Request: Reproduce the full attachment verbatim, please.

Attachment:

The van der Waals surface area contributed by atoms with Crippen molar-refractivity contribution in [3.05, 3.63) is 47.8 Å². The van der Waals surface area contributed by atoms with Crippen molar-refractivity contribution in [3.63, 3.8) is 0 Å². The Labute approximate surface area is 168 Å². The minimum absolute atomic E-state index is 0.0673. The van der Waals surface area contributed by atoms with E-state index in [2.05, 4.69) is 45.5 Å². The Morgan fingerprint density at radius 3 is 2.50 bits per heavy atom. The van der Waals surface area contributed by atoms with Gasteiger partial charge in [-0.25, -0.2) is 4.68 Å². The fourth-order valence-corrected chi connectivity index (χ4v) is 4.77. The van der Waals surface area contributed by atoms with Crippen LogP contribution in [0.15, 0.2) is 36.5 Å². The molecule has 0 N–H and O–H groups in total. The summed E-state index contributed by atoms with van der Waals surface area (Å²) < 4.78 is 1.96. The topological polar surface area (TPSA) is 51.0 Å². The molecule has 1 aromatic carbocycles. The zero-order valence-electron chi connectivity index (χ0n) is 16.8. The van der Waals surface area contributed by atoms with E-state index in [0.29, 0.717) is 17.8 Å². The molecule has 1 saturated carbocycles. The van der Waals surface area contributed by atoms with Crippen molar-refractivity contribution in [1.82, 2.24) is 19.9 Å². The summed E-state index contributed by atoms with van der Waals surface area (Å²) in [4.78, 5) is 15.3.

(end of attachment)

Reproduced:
The van der Waals surface area contributed by atoms with Crippen molar-refractivity contribution in [3.05, 3.63) is 47.8 Å². The van der Waals surface area contributed by atoms with Crippen molar-refractivity contribution in [3.63, 3.8) is 0 Å². The Labute approximate surface area is 168 Å². The minimum absolute atomic E-state index is 0.0673. The van der Waals surface area contributed by atoms with E-state index in [2.05, 4.69) is 45.5 Å². The Morgan fingerprint density at radius 3 is 2.50 bits per heavy atom. The van der Waals surface area contributed by atoms with Gasteiger partial charge in [-0.25, -0.2) is 4.68 Å². The fourth-order valence-corrected chi connectivity index (χ4v) is 4.77. The van der Waals surface area contributed by atoms with Crippen LogP contribution in [0.15, 0.2) is 36.5 Å². The molecule has 0 N–H and O–H groups in total. The summed E-state index contributed by atoms with van der Waals surface area (Å²) < 4.78 is 1.96. The topological polar surface area (TPSA) is 51.0 Å². The molecule has 1 aromatic carbocycles. The zero-order valence-electron chi connectivity index (χ0n) is 16.8. The van der Waals surface area contributed by atoms with E-state index in [0.29, 0.717) is 17.8 Å². The molecule has 1 saturated carbocycles. The van der Waals surface area contributed by atoms with Crippen molar-refractivity contribution in [1.82, 2.24) is 19.9 Å². The summed E-state index contributed by atoms with van der Waals surface area (Å²) in [4.78, 5) is 15.3.